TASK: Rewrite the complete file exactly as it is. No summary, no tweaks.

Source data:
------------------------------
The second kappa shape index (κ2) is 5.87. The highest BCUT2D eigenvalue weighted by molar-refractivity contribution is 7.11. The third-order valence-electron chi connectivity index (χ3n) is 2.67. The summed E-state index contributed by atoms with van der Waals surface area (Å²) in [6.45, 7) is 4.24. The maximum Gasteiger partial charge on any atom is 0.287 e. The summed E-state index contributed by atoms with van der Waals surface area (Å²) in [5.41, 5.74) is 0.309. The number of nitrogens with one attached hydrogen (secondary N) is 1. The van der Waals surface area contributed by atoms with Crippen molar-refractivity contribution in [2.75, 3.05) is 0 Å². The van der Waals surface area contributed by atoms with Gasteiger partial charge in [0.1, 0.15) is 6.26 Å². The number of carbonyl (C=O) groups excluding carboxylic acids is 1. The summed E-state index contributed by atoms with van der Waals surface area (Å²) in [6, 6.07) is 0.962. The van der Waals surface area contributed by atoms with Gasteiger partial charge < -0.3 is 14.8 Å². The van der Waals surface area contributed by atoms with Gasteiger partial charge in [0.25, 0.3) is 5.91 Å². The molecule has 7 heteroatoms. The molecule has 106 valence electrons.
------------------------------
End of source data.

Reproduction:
The second kappa shape index (κ2) is 5.87. The highest BCUT2D eigenvalue weighted by molar-refractivity contribution is 7.11. The third-order valence-electron chi connectivity index (χ3n) is 2.67. The summed E-state index contributed by atoms with van der Waals surface area (Å²) in [6.45, 7) is 4.24. The maximum Gasteiger partial charge on any atom is 0.287 e. The summed E-state index contributed by atoms with van der Waals surface area (Å²) in [5.41, 5.74) is 0.309. The number of nitrogens with one attached hydrogen (secondary N) is 1. The van der Waals surface area contributed by atoms with Crippen molar-refractivity contribution in [2.75, 3.05) is 0 Å². The van der Waals surface area contributed by atoms with Gasteiger partial charge in [0.1, 0.15) is 6.26 Å². The number of carbonyl (C=O) groups excluding carboxylic acids is 1. The summed E-state index contributed by atoms with van der Waals surface area (Å²) in [6, 6.07) is 0.962. The van der Waals surface area contributed by atoms with Gasteiger partial charge < -0.3 is 14.8 Å². The van der Waals surface area contributed by atoms with Gasteiger partial charge in [0.25, 0.3) is 5.91 Å². The molecule has 7 heteroatoms. The molecule has 106 valence electrons.